Red Capitalism: The Fragile Financial Foundation of China's Extraordinary Rise
Carl E. Walter
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The truth behind the rise of China and whether or not it will be able to maintain it
How did China transform itself so quickly? In Red Capitalism: The Fragile Financial Foundation of China's Extraordinary Rise, Revised Edition Carl Walter and Fraser Howie go deep inside the Chinese financial machine to illuminate the social and political consequences of the unique business model that propelled China to economic powerhouse status, and question whether this rapid ascension really lives up to its reputation.
All eyes are on China, but will it really surpass the U.S. as the world's premier global economy? Walter and Howie aren't so certain, and in this revised and updated edition of Red Capitalism they examine whether or not the 21st century really will belong to China.
- The specter of a powerful China is haunting the U.S. and other countries suffering from economic decline and this book explores China's next move
- Packed with new statistics and stories based on recent developments, this new edition updates the outlook on China's future with the most cutting-edge information available
- Find out how China financed its current position of strength and whether it will be able to maintain its astonishing momentum
Indispensable reading for anyone looking to understand the limits that China's past development decisions have imposed on its brilliant future, Red Capitalism is an essential resource for anyone considering China's business strategies in today's extremely challenging global economy.
profits and low problem-loan ratios for 2009, the Tier 1 capital ratios of the Big 3 are rapidly approaching nine percent, down from a strong 11 percent just after their IPOs in 2005 and 2006. Of course, the lending spree of 2009 was the proximate cause. As an analyst at a prominent international bank commented: “The growth model of China banks requires them to come to the capital markets every few years. There’s no way out and this will be a long-term overhang on the market.”9 But it is not just
engine for economic and, to a certain extent, political modernization regardless of who controlled the government. His enthusiasm for engagement with the world paid off as trade with China turned white hot in the years that followed (see Figure 1.2). FIGURE 1.2 Trends in imports, exports and total trade, 1999–2007 Source: China Statistical Yearbook 2008 It was not just trade; foreign direct investment also poured in, jumping to unheard-of levels of US$60 billion a year and peaking at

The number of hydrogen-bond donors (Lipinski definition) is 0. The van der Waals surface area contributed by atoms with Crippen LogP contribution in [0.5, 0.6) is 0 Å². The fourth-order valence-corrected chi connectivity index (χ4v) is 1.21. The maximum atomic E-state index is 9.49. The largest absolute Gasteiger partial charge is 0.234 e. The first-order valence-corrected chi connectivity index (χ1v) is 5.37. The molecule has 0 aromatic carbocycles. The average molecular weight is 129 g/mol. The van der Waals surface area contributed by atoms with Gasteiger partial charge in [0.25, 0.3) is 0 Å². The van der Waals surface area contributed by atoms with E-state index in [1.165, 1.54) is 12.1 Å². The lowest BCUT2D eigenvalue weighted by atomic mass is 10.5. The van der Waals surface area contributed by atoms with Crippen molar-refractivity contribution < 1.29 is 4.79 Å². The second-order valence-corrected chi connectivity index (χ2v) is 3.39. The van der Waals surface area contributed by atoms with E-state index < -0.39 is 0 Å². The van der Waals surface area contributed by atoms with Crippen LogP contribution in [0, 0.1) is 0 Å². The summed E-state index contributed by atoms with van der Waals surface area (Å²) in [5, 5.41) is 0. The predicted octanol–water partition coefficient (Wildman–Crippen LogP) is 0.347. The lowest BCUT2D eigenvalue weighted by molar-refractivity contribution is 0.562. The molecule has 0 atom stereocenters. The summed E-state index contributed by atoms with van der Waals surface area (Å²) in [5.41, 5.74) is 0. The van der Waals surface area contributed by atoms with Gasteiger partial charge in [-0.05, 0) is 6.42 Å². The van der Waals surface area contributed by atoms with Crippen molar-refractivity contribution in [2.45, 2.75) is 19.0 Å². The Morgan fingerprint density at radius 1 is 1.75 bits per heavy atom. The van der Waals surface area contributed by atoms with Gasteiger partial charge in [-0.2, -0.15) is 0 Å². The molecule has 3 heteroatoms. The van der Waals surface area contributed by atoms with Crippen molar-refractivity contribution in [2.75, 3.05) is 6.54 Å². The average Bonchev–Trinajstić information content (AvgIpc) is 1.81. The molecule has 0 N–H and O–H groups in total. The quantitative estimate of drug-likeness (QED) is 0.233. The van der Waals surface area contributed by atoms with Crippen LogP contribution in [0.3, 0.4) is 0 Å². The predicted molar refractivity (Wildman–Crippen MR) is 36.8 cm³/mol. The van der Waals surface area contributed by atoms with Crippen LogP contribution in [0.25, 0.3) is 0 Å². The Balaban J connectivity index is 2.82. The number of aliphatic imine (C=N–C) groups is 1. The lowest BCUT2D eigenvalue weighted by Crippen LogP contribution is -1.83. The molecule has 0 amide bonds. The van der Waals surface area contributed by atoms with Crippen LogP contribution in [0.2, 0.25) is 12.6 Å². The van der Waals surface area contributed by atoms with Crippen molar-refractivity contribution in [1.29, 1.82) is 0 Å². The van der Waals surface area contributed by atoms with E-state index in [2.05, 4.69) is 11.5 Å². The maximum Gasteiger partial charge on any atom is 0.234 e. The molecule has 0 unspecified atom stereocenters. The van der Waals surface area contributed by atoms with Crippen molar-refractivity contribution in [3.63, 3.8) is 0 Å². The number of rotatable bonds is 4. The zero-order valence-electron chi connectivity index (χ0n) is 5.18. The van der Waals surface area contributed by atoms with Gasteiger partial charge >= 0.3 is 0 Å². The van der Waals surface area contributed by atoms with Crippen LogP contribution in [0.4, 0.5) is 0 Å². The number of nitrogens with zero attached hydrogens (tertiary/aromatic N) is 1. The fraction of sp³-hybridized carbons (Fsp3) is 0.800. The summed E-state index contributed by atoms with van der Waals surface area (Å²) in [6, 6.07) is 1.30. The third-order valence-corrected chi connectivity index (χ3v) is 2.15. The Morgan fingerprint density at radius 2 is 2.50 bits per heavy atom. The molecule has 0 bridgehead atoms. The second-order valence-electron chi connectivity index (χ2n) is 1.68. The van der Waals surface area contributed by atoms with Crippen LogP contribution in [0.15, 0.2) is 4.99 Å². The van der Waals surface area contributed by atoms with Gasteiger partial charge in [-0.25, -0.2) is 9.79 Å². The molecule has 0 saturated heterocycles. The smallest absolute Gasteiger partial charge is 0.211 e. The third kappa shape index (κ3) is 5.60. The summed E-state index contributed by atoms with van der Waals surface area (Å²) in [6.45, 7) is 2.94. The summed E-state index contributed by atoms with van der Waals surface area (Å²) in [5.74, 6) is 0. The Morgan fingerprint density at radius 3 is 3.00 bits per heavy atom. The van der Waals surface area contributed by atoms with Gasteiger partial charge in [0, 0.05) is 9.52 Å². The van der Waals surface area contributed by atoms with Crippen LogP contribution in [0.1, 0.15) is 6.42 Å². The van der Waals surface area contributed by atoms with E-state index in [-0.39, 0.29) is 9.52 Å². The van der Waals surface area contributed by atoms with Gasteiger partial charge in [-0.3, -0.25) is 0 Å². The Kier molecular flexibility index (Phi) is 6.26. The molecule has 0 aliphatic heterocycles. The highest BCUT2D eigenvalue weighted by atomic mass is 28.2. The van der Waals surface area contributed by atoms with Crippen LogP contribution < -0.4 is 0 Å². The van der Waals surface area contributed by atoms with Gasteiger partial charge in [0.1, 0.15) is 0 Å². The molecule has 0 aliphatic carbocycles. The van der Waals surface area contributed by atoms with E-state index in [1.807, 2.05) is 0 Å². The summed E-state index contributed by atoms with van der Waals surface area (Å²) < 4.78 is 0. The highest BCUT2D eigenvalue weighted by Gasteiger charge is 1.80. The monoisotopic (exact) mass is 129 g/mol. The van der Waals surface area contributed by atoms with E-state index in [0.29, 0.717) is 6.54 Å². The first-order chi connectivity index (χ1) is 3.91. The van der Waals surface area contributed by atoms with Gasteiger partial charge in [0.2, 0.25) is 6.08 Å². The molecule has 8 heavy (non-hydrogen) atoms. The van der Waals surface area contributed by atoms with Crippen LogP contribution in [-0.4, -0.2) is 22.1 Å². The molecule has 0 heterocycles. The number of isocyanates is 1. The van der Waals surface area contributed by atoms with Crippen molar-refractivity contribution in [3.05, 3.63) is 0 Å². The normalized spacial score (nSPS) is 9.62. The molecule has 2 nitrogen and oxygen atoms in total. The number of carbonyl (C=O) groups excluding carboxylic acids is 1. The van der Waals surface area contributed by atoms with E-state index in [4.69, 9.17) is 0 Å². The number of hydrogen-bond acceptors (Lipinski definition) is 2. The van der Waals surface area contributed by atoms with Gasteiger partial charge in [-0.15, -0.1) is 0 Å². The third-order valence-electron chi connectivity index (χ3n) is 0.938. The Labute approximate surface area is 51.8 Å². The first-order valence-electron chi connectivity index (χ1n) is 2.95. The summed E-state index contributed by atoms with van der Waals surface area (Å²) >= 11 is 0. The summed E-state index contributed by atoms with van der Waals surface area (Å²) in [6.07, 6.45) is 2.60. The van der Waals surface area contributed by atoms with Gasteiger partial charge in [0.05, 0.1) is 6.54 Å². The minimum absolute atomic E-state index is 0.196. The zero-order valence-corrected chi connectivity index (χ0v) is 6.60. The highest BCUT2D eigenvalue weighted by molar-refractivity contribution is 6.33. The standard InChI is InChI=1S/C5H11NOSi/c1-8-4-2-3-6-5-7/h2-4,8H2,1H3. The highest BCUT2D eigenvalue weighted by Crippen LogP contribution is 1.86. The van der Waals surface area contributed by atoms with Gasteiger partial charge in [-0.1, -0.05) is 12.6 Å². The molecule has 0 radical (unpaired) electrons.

and higher rankings on the Fortune Global 500. Then came the economic stimulus package, which provided all the excuse needed to do just that. Not even a year later, in early 2010, however, the combination of 50 percent dividend payouts and binge lending have created huge challenges for the banks. Most challenged of all must be Bank of China, whose loan portfolio grew nearly 43 percent in 2009 while the other major banks hit levels over 20 percent. Given the high dividend payouts and asset
Shenzhen and gradually extending to Shanghai and other cities such as Chengdu, Wuhan and Shenyang where shares were traded. In the end, Beijing forced local governments to take steps to cool things down. Restrictions eventually took hold, leading to a market collapse in late 1990. Even so, investors had learned the lesson of equity investing: stocks can appreciate. But Beijing had also learned a lesson: stock trading could lead to social unrest. The decision to establish formal stock exchanges
($10.2 billion) and issuance of new shares ($22.6 billion). This massive injection of capital was used to acquire the MPT’s telecom assets in a further seven provinces. As a result of these two transactions, China Mobile had reassembled the MPT’s mobile communications business in 13 of China’s most prosperous provinces in the form of a corporation that replaced a government agency. What happened to the US$37 billion raised after CMBVI was paid is unknowable since it is a so-called private